Samsung may have been treated unfairly when the trial’s magistrate Judge refused to admit new evidence into the case late in the game despite the fact it had allowed Apple to order an earlier sanction against it, a prominent law blog is reporting.
A post in Groklaw.net says Samsung may build a case around the issue of unfairness in an attempt to throw out the verdict if the jury goes against it.
The jury will hear instructions to find a verdict for multiple counts of patent infringement claims in today’s court session of the Apple-Samsung trial. After terms are set, lawyers from each side will gather their final arguments and present them to the jury with the hope of resolving the first skirmish in a series of big legal battles between them.
Only this skirmish is more significant that most. It could end up inflicting very serious financial blows if either one receives a large reward figure or patent nullification. According to financial analysts who testified at the trial last week, a full finding against could cost Samsung upwards of $2.5B and Apple more than $500M. These figures are based on combinations of profit-loss estimates of products sold. The jury can consider and amend these figures as needed. The jury may, for example, choose to give Apple a reward based on the average high-end price point of iPhone applications, at $1.49 an app, as opposed to the median app price of $.99.
But that’s just one possibility. Apple could suffer blows to its lucrative and proprietary touch-screen and mobile technology that has helped push the company towards its current status as the most valuable company in the world.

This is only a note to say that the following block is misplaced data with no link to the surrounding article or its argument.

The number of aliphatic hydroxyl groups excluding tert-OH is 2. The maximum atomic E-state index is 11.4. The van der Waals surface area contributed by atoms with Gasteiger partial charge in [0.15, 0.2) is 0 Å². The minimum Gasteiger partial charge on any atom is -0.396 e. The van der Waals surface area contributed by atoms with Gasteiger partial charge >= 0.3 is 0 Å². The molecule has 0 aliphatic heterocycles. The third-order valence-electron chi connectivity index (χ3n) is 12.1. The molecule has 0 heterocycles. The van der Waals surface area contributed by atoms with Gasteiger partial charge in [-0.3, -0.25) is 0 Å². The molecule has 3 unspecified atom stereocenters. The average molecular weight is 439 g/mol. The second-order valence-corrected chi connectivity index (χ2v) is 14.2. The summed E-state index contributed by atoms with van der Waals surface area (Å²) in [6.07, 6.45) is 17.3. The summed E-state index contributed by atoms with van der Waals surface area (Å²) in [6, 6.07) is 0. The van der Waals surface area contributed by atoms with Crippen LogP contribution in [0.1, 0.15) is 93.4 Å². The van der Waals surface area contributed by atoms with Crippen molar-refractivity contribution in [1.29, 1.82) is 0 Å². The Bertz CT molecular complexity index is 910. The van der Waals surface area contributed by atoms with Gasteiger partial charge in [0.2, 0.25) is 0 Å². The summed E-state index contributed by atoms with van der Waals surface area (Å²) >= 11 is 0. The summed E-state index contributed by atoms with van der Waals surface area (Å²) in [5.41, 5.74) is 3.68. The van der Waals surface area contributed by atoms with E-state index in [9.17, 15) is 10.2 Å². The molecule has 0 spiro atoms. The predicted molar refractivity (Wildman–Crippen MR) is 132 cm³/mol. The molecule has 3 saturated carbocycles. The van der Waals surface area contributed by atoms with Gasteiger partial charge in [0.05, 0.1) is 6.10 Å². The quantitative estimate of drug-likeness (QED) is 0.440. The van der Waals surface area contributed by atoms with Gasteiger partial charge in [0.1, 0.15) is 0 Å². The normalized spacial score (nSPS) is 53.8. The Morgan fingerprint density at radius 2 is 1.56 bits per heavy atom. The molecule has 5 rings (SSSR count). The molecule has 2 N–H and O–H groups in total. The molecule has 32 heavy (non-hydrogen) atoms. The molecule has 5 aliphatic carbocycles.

Here’s something to read over your morning cup of joe this morning: amassive 132 page report Apple released into evidence this morning in its trial against Samsung, proving without a doubt that this case is about a lot more than — as the Korean handset maker would have you believe — “patenting the shapes of rectangles.”
The evidence contains a lot of snippets from a 2010 report, translated from Korean, in which Samsung’s engineers went through their phones feature-by-feature and stacked it up against the iPhone. In almost every instance, Samsung’s engineers decided their phones would work better if they were more like the iPhone.
Ouch. That’s damning.
It’s looking undeniable at this point that Samsung systematically and shamelessly ripped-off practically every aspect of the iPhone’s design, right down to the UI. Comparing a Samsung smartphone pre-iPhone and post-iPhone is like comparing a Cambrian trilobyte with a 21st century ballerina.
Does anyone else get the impression that Samsung might not win this one… and that they know it?